HERE’s a picture I took from my apartment’s balcony a few days ago showing the rubble left behind after they tore down a run-down apartment building behind the building I live in.
With all the scenes of destruction in Lebanon that we’ve been seeing on television, I thought this evoked scenes from that war without the horror and casualties, obviously.
I didn’t even notice that the building was being pulled down until I heard heavy noises one morning and decided to investigate. Good riddance I say to that building as it was rundown and yucky.
And speaking of apartment buildings, the continued severe water shortage here in Jeddah has been a nightmare to live with. I never have water coming out of my faucets and am forced to buy water around three times a week from a water truck that comes around. The water costs 3 riyals a gallon (it’s actually drinking water, but I don’t trust lesser quality water as its often salty). So, I’ve been spending around SR360 ($100) a month just on water that I store in these large, blue plastic drums.
Because of this severe lack of water, I’ve been looking to move to a building that has a regular water supply. I looked at one apartment last night with my friend Marvin. We liked the fact that it is on the fifth floor with views of Jeddah’s famed water fountain! But the building is from the seventies and the previous tenants left the apartment in a mess, especially the kitchen where it looked like they had literally cooked greasy food in the sink and never cleaned it! It was disgusting. The “hariss” (guard) said they were going to repaint the apartment and clean it and that I could come back in a month to see it then.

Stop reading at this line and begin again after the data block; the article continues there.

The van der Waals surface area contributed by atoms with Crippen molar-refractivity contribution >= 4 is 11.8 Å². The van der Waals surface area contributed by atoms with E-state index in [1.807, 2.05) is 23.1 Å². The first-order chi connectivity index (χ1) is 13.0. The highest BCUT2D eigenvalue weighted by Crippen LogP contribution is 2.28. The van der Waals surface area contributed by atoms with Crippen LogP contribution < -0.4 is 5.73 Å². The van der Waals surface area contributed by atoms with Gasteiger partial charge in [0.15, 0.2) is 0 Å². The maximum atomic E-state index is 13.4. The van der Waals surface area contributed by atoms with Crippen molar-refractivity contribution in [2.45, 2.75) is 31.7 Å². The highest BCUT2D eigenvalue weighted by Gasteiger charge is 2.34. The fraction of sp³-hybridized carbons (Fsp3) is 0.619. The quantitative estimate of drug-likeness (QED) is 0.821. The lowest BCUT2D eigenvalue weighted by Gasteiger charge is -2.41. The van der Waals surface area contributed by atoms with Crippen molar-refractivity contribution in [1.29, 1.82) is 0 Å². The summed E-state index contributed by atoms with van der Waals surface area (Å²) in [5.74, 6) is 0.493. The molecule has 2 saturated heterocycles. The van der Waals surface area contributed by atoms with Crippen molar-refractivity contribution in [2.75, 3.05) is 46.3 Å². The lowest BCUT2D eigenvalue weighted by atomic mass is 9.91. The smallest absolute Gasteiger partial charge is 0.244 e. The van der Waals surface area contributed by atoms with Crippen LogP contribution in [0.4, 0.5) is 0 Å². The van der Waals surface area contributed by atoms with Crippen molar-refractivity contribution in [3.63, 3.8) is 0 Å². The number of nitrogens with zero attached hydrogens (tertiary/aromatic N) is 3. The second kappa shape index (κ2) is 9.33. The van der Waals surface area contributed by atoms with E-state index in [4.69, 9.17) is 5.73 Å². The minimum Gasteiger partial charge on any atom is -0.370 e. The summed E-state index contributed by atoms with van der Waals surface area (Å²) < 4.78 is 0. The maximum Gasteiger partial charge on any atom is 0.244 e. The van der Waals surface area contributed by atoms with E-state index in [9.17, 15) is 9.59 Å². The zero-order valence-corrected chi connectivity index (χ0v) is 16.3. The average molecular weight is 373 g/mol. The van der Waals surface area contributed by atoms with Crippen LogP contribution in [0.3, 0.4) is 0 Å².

At an editorial meeting a few weeks one of my colleagues said that he was writing a story claiming that Jeddah’s water shortage had been solved. What folly! We all screamed “NO! It hasn’t!! What planet are you living on?!” and that was the end of that story.
I don’t see any end to Jeddah’s water woes anytime soon. The water we are supposed to be getting from the Shuaiba desalination plant, 100 kilometers south of Jeddah, is clearly not enough to meet demand. The only solution in my mind is to install water meters for every residence and charge commercial rates for water consumption, just like they do for electricity. That way people would stop wasting water, and get over their stupid belief that water is free. It’s not and never will be in a desert country like Saudi Arabia where it barely rains and there are no rivers.